What Sacramento Bee readers should be scared about is not the cost of providing retirement security to firefighters, police officers and other public employees, but headlines and editorials attempting to manufacture a “pension crisis” that doesn’t exist (“California cities and counties should act scared by pension payments,” Editorial, March 8).
Yes, the cost of pensions for public workers – many of whom do not receive any Social Security benefits – is increasing. Wall Street greed ravaged the California Public Employees’ Retirement System during the Great Recession; CalPERS lost $69 billion in the first year of the recession and over the next two years its funded status dropped by 40 percent. And while the big banks were bailed out, CalPERS has had no choice but to pass along some losses to local governments.
Fortunately, most planned accordingly in budgeting decisions while the improved economy helped fund core services. In fact, despite the Chicken Little claims of anti-union pension opponents, most California cities have added – not cut – personnel and services during the past five years. Sacramento, for example, added 15 police officers last year, five park rangers and more than $1.5 million for critical programs to address homelessness.
The claim that Senate Bill 400 (approved by a bipartisan majority of the Legislature) is the driving force behind the unfunded liability defies math. The one-year loss of $69 billion due to Wall Street abuses would have funded the SB 400 benefit for 138 years.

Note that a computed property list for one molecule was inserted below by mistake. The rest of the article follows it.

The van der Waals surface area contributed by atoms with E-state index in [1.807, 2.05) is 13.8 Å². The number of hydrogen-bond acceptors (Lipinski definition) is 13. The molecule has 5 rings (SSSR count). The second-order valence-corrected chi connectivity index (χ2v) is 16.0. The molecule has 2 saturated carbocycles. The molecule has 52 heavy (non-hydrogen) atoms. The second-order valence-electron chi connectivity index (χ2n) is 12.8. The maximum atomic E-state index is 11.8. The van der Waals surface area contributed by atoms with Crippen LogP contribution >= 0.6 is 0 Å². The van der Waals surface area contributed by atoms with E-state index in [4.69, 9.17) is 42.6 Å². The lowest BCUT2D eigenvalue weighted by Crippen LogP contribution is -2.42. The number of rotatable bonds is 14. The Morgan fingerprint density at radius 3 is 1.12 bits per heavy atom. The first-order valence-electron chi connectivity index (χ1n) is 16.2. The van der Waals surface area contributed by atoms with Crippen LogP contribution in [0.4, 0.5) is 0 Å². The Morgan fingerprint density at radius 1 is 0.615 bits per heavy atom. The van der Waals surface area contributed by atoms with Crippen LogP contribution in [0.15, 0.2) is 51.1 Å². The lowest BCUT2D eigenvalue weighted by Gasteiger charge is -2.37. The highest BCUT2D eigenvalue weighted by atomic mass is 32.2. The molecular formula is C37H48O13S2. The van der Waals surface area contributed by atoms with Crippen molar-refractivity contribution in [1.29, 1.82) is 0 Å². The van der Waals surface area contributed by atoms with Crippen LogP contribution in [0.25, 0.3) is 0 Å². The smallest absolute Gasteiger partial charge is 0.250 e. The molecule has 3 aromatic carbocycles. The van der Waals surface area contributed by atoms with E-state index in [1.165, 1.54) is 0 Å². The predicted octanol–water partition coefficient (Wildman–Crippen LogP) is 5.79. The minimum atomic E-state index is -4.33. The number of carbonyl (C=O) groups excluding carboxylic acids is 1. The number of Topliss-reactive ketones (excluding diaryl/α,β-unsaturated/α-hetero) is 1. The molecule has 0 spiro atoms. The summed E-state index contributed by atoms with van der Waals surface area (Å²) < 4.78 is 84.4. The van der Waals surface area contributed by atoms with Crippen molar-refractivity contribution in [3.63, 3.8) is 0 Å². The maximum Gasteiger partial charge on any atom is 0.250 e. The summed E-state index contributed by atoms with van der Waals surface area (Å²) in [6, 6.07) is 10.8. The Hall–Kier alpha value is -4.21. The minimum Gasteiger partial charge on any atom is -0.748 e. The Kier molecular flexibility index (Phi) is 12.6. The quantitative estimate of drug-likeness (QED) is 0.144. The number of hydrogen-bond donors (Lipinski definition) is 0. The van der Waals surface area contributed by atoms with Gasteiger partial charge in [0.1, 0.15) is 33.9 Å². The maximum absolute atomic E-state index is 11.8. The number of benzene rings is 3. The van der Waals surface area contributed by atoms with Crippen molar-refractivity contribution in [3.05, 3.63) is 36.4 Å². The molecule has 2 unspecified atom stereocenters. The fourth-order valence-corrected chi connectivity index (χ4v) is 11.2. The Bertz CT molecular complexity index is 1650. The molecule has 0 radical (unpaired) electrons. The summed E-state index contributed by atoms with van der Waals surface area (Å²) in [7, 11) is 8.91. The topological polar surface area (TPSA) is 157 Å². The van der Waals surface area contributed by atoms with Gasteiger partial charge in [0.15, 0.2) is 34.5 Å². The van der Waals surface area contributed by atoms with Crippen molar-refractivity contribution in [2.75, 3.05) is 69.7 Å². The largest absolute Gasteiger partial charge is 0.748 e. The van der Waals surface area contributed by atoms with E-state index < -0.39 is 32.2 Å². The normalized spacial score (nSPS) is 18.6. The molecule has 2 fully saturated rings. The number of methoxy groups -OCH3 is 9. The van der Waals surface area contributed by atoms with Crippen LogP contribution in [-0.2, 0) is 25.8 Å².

Hindsight is 20/20, but unions, employees, employers and pension administrators are working to sustain pension systems for generations to come. Hundreds of unions have negotiated agreements that include higher employee contributions and benefit adjustments.
Let’s also remember that public retirees are taxpayers, too. For example, CalSTRS generated $341.4 million in economic impact in Sacramento County, according to a University of the Pacific study. That helps sustain our local economy during economic downturns.
Local governments would be best served by budgeting for the pension promises they’ve made that are necessary to attract and retain quality public employees instead of threatening their retirement security.
Fabrizio Sasso is executive director of the Sacramento Labor Council. He can be contacted at email@example.com.